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How is melanoma under a fingernail treated?

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Doctors surgically remove melanoma under a fingernail, allowing for 5 millimeter margins around the cancer whenever possible, explains the NYU School of Medicine. To close the wound, the surgeon may use a skin graft. For invasive melanoma underneath the nail, amputation at the joint closest to the cancer is the a treatment option. If the surgeon amputates the thumb, reconstruction to restore part of the digit is possible.

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Full Answer

The most common fingernail to develop melanoma is the thumb, according to the NYU School of Medicine. Melanoma located under the nail is uncommon, in Caucasians it represents approximately 3 percent of all melanoma diagnoses. For darker skinned ethnic groups, the percentage increases to an estimated 15 to 35 percent.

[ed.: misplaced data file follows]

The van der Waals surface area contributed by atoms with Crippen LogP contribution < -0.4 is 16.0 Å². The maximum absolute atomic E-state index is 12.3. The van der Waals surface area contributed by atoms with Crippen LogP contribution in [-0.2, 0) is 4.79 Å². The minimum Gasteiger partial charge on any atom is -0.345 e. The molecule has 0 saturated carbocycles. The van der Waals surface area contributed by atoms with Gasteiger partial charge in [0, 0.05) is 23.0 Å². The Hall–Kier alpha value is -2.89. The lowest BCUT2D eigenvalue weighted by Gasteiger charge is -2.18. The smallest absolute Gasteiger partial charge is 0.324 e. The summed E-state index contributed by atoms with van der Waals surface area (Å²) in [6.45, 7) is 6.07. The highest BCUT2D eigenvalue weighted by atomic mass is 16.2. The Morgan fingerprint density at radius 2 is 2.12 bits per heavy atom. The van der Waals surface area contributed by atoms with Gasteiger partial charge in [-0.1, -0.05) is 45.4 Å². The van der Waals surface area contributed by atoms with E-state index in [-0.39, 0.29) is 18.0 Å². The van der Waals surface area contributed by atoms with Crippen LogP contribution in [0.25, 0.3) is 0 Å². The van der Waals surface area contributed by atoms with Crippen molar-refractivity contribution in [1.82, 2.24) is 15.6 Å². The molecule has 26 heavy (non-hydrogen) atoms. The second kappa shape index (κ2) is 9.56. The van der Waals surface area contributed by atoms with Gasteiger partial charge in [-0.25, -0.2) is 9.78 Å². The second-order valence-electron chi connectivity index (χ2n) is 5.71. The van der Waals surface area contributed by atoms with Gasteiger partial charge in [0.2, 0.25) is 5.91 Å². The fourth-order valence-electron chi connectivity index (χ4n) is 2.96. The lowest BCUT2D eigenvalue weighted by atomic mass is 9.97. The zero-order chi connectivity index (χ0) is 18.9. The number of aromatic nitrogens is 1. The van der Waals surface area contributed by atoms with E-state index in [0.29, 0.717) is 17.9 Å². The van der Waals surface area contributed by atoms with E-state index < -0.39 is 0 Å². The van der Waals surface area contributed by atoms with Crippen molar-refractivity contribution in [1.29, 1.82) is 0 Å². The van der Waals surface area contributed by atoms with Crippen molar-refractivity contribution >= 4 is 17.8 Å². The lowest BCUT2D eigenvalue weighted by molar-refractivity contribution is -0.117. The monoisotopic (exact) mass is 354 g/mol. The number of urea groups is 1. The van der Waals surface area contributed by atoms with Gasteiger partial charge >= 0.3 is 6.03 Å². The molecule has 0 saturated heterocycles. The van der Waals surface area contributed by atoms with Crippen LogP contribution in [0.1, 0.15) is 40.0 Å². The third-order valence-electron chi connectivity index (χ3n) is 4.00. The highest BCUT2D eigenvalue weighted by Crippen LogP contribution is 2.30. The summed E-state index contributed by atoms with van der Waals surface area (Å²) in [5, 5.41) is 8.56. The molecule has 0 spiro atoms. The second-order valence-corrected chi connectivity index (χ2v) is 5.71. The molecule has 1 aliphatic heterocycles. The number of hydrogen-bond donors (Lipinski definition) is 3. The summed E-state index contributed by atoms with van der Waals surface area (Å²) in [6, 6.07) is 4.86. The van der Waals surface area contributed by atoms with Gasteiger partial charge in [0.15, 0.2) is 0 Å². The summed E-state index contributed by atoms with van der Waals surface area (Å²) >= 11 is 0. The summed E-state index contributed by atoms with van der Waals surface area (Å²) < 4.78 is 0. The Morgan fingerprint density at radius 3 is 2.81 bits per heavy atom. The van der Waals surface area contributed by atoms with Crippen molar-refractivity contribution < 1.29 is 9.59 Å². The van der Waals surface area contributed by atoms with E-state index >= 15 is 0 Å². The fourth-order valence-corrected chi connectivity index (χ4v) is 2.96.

A dark color in the nail bed can be an early sign of melanoma. To diagnose melanoma, a doctor must perform a biopsy to verify that the discoloration under the nail is not the result of a subungal hematoma, chronic bacterial infection or melanonychia striata, notes the NYC School of Medicine. If the doctor suspects a hermatoma, she may bore a hole in the top of the nail to look for blood pooling under the nail. However, if the doctor needs a biopsy, a surgeon uses a regional anesthetic and then removes the entire nail. She then takes a narrow section of the skin and tissue of the finger that reaches to the tissue surrounding the digit's bone.

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